RISC-V: Will There Be Other Open-Source Cores?


Part 3: Semiconductor Engineering sat down to discuss the business and technology landscape for RISC-V with Zdenek Prikryl, CTO of Codasip; Helena Handschuh, a Rambus Security Technologies fellow; Louie De Luna, director of marketing at Aldec; Shubhodeep Roy Choudhury, CEO of Valtrix Systems; and Bipul Talukdar, North America director of applications engineering at SmartDV. What follows are exc... » read more

Open-Source Verification


Ask different people what open-source verification means and you will get a host of different answers. They range from the verification of open-source hardware, to providing an open-source verification infrastructure, to providing open-source stream generators or reference models, to open-source simulators and formal verification engines. Verification is about reducing risk. "Verification is... » read more

Challenges For A Post-Moore’s Law World


Semiconductor Engineering sat down to discuss challenges at the edge, the impact of open-source, and how to attract new talent, with Simon Segars, CEO of Arm; Joseph Sawicki, executive vice president of IC EDA at Mentor, a Siemens Business; Raik Brinkmann, CEO of OneSpin Solutions; Babak Taheri, CEO of Silvaco; John Kibarian, CEO of PDF Solutions; and Prakash Narain, CEO of Real Intent. The con... » read more

Open-Source Hardware Momentum Builds


Open-source hardware continues to gain ground, spearheaded by RISC-V — despite the fact that this processor technology is neither free nor simple to use. Nevertheless, the open-source hardware movement has established a solid foothold after multiple prior forays that yielded only limited success, even for processors. With demand for more customized hardware, and a growing field of startups... » read more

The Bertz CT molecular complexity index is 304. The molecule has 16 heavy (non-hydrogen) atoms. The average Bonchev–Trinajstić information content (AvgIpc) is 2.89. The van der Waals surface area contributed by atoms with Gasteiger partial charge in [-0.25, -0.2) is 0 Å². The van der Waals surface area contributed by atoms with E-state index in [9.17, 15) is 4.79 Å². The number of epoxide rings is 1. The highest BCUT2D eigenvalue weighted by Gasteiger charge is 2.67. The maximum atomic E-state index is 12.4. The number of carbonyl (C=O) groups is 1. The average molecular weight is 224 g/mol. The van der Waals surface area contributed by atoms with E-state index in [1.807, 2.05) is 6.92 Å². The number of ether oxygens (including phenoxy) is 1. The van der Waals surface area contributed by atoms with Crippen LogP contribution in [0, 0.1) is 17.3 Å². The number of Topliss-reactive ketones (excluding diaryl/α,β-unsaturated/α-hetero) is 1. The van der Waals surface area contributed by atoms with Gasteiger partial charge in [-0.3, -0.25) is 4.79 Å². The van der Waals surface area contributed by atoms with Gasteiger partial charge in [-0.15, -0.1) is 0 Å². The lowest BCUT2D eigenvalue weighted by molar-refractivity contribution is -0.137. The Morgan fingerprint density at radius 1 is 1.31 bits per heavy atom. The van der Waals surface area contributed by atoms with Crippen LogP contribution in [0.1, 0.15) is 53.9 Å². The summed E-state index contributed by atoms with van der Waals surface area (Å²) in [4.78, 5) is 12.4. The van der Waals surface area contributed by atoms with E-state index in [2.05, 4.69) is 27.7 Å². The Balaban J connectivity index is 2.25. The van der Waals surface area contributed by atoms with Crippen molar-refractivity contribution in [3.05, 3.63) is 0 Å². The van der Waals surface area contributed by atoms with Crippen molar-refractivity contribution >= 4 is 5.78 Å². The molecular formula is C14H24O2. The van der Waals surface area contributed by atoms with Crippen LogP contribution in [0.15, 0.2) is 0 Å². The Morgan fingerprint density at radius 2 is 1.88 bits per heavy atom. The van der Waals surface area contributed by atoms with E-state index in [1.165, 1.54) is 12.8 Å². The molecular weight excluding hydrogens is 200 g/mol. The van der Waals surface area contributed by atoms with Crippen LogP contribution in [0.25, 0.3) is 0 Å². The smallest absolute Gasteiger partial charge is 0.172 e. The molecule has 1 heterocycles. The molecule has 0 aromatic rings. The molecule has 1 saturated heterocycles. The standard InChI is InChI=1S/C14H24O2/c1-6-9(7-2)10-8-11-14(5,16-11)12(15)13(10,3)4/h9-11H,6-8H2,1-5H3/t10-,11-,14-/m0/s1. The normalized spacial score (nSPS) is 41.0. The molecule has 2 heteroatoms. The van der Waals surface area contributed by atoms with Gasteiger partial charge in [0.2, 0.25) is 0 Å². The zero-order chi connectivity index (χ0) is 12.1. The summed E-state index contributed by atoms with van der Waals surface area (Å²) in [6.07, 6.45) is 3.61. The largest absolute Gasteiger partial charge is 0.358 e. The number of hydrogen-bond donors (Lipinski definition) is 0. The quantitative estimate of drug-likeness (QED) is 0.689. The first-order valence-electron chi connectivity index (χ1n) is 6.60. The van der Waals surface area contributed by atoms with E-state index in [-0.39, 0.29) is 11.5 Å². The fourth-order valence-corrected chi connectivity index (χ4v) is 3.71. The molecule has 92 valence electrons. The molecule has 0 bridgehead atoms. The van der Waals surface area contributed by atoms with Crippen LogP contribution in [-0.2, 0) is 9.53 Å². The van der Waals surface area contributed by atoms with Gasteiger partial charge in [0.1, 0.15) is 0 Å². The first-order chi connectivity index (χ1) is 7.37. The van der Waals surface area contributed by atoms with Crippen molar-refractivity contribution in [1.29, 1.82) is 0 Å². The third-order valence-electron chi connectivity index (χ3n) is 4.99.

About The SweRV Core EH2


In mid-May, CHIPS Alliance announced the open sourcing of the SweRV Core EH2 and SweRV Core EL2 designed by Western Digital. These cores, as well as the earlier EH1, are now supported by Codasip’s SweRV Core Support Package which provides all of the components necessary to design, implement, test, and write software for a SweRV Core-based system-on-chip. But what is SweRV Core EH2? ... » read more

Simplifying And Speeding Up Verification


Semiconductor Engineering sat down to discuss what's ahead for verification with Daniel Schostak, Arm fellow and verification architect; Ty Garibay, vice president of hardware engineering at Mythic; Balachandran Rajendran, CTO at Dell EMC; Saad Godil, director of applied deep learning research at Nvidia; Nasr Ullah, senior director of performance architecture at SiFive. What follows are excerpt... » read more

The Increasingly Ordinary Task Of Verifying RISC-V


As RISC-V processor development matures and its usage in SoCs and microcontrollers grows, engineering teams are starting to look beyond the challenges of the processor core itself. So far, the majority of industry verification efforts have focused on ISA compliance to standardize the RISC-V core. Now the focus is shifting to be how to handle verification as the system grows, especially as this... » read more

Week In Review: Auto, Security, Pervasive Computing


Security Ninety-one percent of commercial applications contain outdated or abandoned open-source components —a security threat, says Synopsys in its recently released report 2020 Open Source Security and Risk Analysis (OSSRA). In the fifth annual edition of the report, Synopsys’ research team in its Cybersecurity Research Center (CyRC) found that 99% of the 1,250 commercial codebases revie... » read more

The Hidden Costs of Open Source


It is often implied that if you use an open source processor core there are no costs associated with using it. Of course, the RTL may be free of a license fee and royalties and it might be possible to access a free of charge toolchain for RISC-V, but there are plenty of hidden costs associated with using the core in a real integrated circuit design. If you are using the core in a product... » read more

A New Breed Of Engineer


The industry loves to move in straight lines. Each generation of silicon is more-or-less a linear extrapolation of what came before. There are many reasons for this – products continue to evolve within the industry, adding new or higher performance interfaces, risk levels are lower when the minimum amount is changed for any chip spin, existing software is more likely to run with only minor mo... » read more

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